The following article is reprinted from the editorial column of yesterday's Harvard Alumni Bulletin:
Some weeks ago the Bulletin announced that a committee of the Faculty of Arts and Sciences was considering the question of a change in the dates of Class Day and Commencement, and of the other academic and social events which are of interest to graduates. This committee in its several meetings has conferred with the deans of the various professional schools, and with President Lowell. This schedule drawn up as a result of these meetings has been submitted to a number of graduates for criticism and suggestions. The plan, if it meets with final approval, will go into effect in June, 1912.
According to this plan, Commencement, celebrated since 1870 on the last Wednesday in June, will fall on the preceding Thursday, or, in 1912, on June 20. Class Day will be on Tuesday, two days before Commencement. With Class Day on Tuesday and Commencement on Thursday of the present Class Day week, it is proposed in addition that after the present academic year Phi Beta Kappa Day and the announcement of academic distinctions will come on Monday, and the Class dinners and the meetings of the graduates of professional schools on Wednesday of the same week. Such an arrangement would leave Friday for the Yale boat race, and then dates would have to be found for the baseball games with Yale. The first baseball game with Yale is now played in New Haven on Tuesday of Class Day week, this year, June 20, and the second game falls on Friday, June 23.
Advantages of New Plan.
The plan as outlined above would give ample opportunity for the Senior dance on the night before Class Day, according to a time honored custom. In this connection it is to be noted that the program drawn up by the committee of graduates in 1901 placed Class Day on Monday, thus making no provision for the dance on the night before. For this and other reasons the plan did not appeal to the undergraduates, and so was rejected by the authorities. The present arrangement has no such defect. If the recommendations of the committee be adopted, some time will have to be saved in the academic year, and it is probable that in September, 1912, College will open three days earlier than at present.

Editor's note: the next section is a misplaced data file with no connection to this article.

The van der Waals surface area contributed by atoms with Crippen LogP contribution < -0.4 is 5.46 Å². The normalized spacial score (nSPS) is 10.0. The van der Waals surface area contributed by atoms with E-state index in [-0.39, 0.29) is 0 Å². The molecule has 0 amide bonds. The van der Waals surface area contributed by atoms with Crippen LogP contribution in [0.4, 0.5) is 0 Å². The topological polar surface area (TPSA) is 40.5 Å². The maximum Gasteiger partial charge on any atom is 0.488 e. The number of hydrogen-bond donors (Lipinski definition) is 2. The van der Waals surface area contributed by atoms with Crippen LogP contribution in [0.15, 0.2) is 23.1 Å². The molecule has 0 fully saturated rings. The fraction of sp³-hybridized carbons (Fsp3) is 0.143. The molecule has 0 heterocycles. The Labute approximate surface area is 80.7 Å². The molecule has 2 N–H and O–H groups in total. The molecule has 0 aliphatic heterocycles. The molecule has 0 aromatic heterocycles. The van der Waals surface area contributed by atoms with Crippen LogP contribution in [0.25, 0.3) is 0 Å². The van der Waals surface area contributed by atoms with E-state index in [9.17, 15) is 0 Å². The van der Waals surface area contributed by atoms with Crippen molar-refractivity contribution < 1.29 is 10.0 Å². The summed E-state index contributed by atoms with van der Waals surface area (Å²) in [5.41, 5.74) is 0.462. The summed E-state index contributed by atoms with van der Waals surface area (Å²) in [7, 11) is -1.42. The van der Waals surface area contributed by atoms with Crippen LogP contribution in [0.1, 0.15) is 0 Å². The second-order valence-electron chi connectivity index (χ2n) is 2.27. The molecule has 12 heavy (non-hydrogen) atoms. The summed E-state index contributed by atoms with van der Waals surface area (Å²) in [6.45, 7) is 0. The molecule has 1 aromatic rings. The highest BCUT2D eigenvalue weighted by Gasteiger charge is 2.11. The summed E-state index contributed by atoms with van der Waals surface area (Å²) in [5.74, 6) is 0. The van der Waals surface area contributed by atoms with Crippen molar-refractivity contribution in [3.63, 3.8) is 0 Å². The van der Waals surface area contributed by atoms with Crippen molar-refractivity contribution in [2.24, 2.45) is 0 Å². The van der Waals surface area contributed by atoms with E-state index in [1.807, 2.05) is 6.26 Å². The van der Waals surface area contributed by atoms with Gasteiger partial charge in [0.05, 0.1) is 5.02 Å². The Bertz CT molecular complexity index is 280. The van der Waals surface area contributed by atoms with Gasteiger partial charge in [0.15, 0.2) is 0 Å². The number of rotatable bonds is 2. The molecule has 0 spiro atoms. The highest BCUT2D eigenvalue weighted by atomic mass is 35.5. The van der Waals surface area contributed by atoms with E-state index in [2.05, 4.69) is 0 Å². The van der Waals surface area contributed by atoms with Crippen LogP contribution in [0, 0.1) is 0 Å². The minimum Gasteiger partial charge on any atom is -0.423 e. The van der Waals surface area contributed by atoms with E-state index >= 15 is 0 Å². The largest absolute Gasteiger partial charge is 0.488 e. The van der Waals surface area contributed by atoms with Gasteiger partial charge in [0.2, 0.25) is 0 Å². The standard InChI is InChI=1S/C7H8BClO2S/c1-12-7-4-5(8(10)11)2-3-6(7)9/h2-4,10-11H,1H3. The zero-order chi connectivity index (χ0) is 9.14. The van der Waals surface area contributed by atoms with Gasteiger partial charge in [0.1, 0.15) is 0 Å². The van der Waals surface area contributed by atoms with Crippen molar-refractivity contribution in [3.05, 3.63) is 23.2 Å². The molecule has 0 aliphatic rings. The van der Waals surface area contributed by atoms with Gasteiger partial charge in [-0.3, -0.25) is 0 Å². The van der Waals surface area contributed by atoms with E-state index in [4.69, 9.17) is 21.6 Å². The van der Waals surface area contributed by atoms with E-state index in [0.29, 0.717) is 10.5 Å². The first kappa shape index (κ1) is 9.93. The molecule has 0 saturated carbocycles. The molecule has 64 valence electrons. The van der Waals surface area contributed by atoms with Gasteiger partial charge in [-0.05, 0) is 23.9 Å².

It will be interesting to observe how the recommendations of the committee appeal to graduates and undergraduates. To the Bulletin the schedule seems to be compact and especially to be commended in bringing Class Day and Commencement closer together, and in giving greater prominence to Phi Beta Kappa Day and the announcement of distinctions. The difficulty of finding a date for the race convenient to both universities will be obviated, for the day after the Harvard Commencement under this plan is only two days after the Yale Commencement.
Any suggestions in regard to the plan should be sent to the chairman of the committee, Dean Briggs, at 10 University Hall, Cambridge.